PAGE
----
It’s a painstaking process to shepherd a new technology from the original idea in someone’s head to an end-user’s hands. A new, patented sheet-metal-forming technology that could cut costs and reduce product delivery time at Ford is somewhere in the middle of that process.
After four years of research at the Ford Research and Innovation Center, F3T (Ford Freeform Fabrication Technology) is “laboratory-ready,” Jim deVries, the company’s Global Manager of Materials and Manufacturing Research, told AEI. “It’s still a learning exercise.” (Watch video here.)
F3T involves two slightly offset styluses applying pressure to opposite sides of a sheet metal blank as they move along a prescribed path in unison across it. CNC technology and robots are used to guide and control the styluses against the sheet metal, which is clamped around its edges inside an enclosure. The clamps are reconfigurable for different sheet dimensions.
It could be some time, deVries said, before F3T is used for actual parts prototyping, and an even longer time, if ever, for series-production applications. That’s because the process itself is slow; the time advantage over the conventional technology—stamping—comes from the latter’s upstream complications. Ford will get a better handle on how fast it can transition the technology out of the lab and into productive use through its participation in a three-year, $7.04 million project grant recently awarded by the U.S. Department of Energy. Boeing, Northwestern University, Massachusetts Institute of Technology, and Penn State Erie, The Behrend College are collaborators in the technology.
If it can be developed as hoped, F3T would reduce vehicle development time by providing a faster way to make prototype sheet-metal parts. It’s envisioned that F3T could deliver a part within three business days from the time the CAD model of the part is received. The conventional method involves creation of dies. With F3T, “you don’t have to wait for a die to be designed, fabricated, shipped, tested, and placed, which could take months,” said deVries.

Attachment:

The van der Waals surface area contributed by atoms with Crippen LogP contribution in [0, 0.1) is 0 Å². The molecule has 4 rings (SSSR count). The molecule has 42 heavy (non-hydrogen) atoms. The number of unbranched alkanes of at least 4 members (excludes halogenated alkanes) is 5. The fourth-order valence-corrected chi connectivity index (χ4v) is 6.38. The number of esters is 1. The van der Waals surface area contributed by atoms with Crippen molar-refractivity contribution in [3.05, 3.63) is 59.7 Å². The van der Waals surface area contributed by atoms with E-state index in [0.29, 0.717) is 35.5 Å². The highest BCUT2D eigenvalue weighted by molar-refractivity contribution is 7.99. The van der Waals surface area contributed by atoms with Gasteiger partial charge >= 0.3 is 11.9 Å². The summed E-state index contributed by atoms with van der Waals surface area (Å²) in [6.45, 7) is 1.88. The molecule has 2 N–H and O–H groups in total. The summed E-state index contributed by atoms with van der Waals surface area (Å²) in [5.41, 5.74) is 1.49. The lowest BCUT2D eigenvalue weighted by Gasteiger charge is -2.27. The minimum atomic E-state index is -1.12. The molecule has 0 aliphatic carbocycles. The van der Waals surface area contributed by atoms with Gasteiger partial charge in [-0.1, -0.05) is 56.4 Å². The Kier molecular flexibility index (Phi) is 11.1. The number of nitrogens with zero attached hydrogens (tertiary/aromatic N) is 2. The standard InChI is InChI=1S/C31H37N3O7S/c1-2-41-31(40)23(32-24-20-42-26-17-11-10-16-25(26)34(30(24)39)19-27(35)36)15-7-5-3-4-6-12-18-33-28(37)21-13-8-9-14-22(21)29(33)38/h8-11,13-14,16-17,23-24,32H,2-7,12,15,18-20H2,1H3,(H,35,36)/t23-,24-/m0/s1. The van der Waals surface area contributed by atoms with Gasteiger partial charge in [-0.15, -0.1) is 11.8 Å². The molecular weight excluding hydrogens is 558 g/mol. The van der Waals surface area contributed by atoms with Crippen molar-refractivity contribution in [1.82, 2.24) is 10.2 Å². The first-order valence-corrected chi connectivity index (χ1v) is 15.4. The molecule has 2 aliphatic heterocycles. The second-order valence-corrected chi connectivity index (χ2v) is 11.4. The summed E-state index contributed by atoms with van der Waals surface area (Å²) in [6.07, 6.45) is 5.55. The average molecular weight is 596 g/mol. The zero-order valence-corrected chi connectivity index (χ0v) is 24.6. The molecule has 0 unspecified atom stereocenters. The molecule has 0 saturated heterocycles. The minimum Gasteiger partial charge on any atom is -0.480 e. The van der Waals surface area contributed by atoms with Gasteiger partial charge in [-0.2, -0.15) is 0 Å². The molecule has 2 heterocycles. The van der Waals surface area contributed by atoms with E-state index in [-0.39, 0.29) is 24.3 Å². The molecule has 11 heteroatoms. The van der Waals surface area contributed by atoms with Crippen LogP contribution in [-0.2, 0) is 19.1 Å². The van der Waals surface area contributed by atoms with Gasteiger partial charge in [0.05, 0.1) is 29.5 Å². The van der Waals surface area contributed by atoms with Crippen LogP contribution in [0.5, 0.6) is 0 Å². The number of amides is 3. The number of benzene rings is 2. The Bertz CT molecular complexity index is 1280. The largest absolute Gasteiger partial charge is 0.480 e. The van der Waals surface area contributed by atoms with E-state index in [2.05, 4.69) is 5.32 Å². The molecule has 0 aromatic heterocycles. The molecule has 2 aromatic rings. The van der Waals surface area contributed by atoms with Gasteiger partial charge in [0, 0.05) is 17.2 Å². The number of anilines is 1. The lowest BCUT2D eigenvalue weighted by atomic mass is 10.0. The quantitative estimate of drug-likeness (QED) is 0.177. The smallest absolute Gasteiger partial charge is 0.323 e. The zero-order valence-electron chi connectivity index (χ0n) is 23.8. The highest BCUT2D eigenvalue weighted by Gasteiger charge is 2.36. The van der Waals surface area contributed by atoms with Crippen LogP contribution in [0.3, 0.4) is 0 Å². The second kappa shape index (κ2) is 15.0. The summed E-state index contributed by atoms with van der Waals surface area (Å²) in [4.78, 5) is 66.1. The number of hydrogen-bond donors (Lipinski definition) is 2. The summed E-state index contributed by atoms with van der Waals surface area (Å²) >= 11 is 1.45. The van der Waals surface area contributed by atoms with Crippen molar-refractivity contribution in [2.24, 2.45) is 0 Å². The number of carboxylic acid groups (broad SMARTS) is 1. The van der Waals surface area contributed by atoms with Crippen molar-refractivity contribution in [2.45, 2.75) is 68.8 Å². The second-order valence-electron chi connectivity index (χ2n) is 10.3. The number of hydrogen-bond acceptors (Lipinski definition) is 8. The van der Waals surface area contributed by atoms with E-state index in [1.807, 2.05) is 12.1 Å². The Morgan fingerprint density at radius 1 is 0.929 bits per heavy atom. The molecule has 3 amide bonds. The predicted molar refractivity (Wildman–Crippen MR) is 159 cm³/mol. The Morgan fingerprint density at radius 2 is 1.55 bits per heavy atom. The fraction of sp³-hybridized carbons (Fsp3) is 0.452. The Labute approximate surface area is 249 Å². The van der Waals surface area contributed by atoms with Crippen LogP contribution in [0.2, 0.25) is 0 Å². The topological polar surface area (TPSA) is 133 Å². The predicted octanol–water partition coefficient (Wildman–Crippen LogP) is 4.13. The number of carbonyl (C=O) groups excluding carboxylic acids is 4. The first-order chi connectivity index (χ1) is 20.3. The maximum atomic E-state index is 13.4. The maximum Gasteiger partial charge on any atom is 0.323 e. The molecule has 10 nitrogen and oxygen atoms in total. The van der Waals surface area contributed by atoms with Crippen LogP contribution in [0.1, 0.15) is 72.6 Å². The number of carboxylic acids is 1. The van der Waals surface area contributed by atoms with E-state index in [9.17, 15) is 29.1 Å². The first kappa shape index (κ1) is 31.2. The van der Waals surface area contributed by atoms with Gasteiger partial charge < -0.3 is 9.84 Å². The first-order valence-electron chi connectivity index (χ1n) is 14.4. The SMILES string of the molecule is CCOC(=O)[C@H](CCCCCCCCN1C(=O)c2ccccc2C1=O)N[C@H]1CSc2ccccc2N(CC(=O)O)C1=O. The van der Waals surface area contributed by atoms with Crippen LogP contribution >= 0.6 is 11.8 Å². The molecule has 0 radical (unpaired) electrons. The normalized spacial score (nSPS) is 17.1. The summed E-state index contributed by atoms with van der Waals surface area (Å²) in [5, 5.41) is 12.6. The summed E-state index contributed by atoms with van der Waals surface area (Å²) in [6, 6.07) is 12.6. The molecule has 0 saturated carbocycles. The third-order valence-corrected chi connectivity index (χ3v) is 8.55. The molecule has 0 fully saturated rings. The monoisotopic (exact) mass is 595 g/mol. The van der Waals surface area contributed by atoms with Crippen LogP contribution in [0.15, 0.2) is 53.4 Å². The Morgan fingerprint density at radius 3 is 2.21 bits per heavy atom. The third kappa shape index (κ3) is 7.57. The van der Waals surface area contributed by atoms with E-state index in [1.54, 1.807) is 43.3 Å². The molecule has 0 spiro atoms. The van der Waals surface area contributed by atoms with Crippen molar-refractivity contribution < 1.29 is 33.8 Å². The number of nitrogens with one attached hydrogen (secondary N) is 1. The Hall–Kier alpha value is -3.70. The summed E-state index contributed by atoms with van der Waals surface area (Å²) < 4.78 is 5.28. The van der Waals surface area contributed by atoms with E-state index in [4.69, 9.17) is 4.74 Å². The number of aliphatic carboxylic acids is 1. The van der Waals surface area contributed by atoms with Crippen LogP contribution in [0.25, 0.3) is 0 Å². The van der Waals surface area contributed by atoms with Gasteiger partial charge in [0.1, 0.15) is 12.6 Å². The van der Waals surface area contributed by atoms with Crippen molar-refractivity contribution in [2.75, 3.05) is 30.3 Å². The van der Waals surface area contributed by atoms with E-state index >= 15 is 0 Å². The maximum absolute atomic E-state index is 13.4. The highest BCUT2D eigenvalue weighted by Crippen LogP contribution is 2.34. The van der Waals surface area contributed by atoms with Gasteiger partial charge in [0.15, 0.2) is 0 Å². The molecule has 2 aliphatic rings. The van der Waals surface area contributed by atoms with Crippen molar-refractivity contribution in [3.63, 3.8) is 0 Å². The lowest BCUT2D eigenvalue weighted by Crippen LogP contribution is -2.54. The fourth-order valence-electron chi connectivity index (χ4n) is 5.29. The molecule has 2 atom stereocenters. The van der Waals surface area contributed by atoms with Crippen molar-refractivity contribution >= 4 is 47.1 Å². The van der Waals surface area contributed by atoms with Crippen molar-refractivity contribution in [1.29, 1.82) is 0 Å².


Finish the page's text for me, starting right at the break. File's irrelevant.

In its use of CAE models and tool paths, F3T is similar to rapid prototyping such as additive manufacturing, except that no material is added or subtracted. With F3T, about one day is spent creating a path for the styluses from the CAD data. Two days are needed to form the part in the machine.
Much of the innovation to date is in the design and integration of the machine system, process development and optimization, and the creation of tool paths from CAD data to ensure dimensional accuracy, surface finish quality, and faster forming time, deVries said.
The stylus heads are between 6 and 20 mm (0.2 and 0.8 in) in size, and they move around the blank at a rate of only about 80 linear mm/s (3.1 in/s) with the current system at Ford Research Lab, so they don’t cover a whole lot of ground compared to a conventional stamping (not including die creation and delivery time). Ford’s goal is to increase F3T stylus head speed to 200 mm/s (7.9 in/s).
Another goal is to apply the technology to larger parts, such as hoods and other body panels. It’s being evaluated now at Ford only on parts with maximum dimensions of 450 x 450 mm (18 x 18 in). Ford has just one F3T machine, purposely designed for research and development.
Applying heat and electric current as forming aids will be considered as the project moves forward, but that could be tricky as potential heat-induced distortion of the blank is a major challenge to increased stylus head speed, said deVries. For now, the styluses apply only force.
The styluses do not operate in exactly mirror-like fashion; rather, they can be offset in a variety of ways. “The amount of offset depends on the shape you want,” he said, adding that it’s unclear as of now how deep a draw the technology can deliver and how far the technology in general can go. “Talk to me in three years.”